When planning your security strategy, don’t forget your DNS

Vishnu Borra , Travis Haglund

ground-up view of city buildings


Whether they realize it or not, every organization relies on the domain name system (DNS). DNS is what allows people to find your website, shop on your ecommerce app and send you email. It’s a critical service for not only your business, but the internet as a whole.

As such, it makes sense that DNS servers have become a common target for cyber criminals:

  • 82% of companies have experienced a DNS attack in the last year.
  • 63% of companies have experienced application downtime as a result of a DNS attack.
  • Widespread DNS hijacking was reported in 2017 and 2018, targeting multiple sectors across 12 different countries.
  • 80% of malware uses DNS to establish a connection to a Command-and-Control (C2) server in order to steal data and spread malware.


If your business relies on blacklisting Fully Qualified Domain Names (FQDNs) alone to combat DNS-based attacks, read on. Malicious actors and attack vectors are becoming more sophisticated — so your security should, as well.


Common DNS attack methods

Your DNS servers, themselves, are not always the target of DNS-based attacks. Instead, the functionality of the DNS protocol is commonly exploited, in order to allow an attacker to exfiltrate sensitive data from your environment.

Often, when a user within your network unintentionally visits a malicious site, a piece of malware is installed on the connecting machine. Once the machine is infected, it will leverage DNS to connect to the C2 server in order to receive instructions and act on them. Once an attacker has a foothold in your environment, the potential of malware spreading is greatly increased.

Other leading DNS attack methods include:

  • Domain hijacking: This can involve unauthorized changes to DNS records and/or your domain registrar, which directs traffic away from the original server to a new (often malicious) destination.
  • DNS flood attack: This is a Distributed Denial of Service (DDoS) which affects the availability of DNS servers.
  • DNS spoofing (cache poisoning): Attackers exploit system vulnerabilities and try to inject malicious data into a DNS resolvers’ cache.
  • DNS tunneling: Once a machine is infected, the malware will abuse DNS in order to steal sensitive data and receive instructions from an attacker’s C2 server.


A recent DNS breach reported by SecureList illustrates the scope of the challenge:

“In mid-May [2020], Israeli researchers reported a new DNS server vulnerability that lurks in the DNS delegation process. The vulnerability exploitation scheme was dubbed ‘NXNSAttack.’ The hacker sends to a legitimate recursive DNS server a request to several subdomains within the authoritative zone of its own malicious DNS server. In response, the malicious server delegates the request to a large number of fake NS servers within the target domain without specifying their IP addresses. As a result, the legitimate DNS server queries all of the suggested subdomains, which leads to traffic growing 1620 times.”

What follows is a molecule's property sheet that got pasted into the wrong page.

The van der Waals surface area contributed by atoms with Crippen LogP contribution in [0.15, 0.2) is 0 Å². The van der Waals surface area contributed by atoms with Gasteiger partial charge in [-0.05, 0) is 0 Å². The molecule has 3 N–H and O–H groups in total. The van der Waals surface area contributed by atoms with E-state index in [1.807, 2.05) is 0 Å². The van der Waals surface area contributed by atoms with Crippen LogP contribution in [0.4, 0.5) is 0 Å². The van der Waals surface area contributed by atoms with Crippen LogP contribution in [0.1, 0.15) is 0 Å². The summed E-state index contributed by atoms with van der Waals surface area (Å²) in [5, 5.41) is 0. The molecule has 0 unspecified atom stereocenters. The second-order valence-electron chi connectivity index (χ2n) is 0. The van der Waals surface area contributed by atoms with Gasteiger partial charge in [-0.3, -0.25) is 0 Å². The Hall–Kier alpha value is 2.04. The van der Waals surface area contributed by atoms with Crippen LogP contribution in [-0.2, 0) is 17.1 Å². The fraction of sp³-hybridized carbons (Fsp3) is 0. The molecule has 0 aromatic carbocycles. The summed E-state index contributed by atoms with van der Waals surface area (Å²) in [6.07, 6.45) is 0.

What makes DNS so vulnerable

The essential nature of DNS functionality within organizations presents many risks for gaps in security:

  • Because internet access is required 24x7, an effort is generally made to ensure that DNS operations are never disrupted, even for security inspections.
  • Most DNS requests are not restricted and are therefore allowed to pass through security devices, creating a potential opening and pathway for attackers to exploit.
  • Some organizations attempt to block DNS attacks by creating a blacklist of “bad domain names.” However, attackers bypass restrictions by using Domain Generation Algorithms (DGA), which allow them to create and rotate thousands of domains to keep the C2 between client and server intact, even if some of the domains are blocked.
  • Manually blacklisting a constantly growing list of malicious domains adds substantial administrative overhead.  


How to secure your system against DNS attacks

To address this growing threat, Palo Alto Networks launched a new feature called DNS Security, which is used in combination with the anti-spyware functionality provided through the Threat Prevention license. This feature uses a cloud service that is updated in real-time from various feeds in order to detect traffic to known-malicious domains, as well as domains which were created from a Domain Generation Algorithm (DGA).

The DNS Security feature takes valuable information about known-malicious domains from multiple trusted threat-intelligence feeds and combines it with machine learning and predictive analysis in order to dynamically identify and block access to domains created by DGAs.

When a client sends a request to a malicious domain, the Palo Alto Next-Generation Firewall (with DNS Security configured) intercepts the traffic and compares the DNS request with information within the cloud database. If the request shows up in the cloud database as malicious, or if DNS tunneling is suspected, the DNS request can be automatically dropped. This not only allows the connection to be stopped, but also lets an analyst know that there is a device on the network that may require further investigation.


Lean on our experts

We can help you take control of your DNS, through our free DNS management service — included with every cloud account. Learn more about DNS services at Rackspace Technology and our complete range of security solutions.


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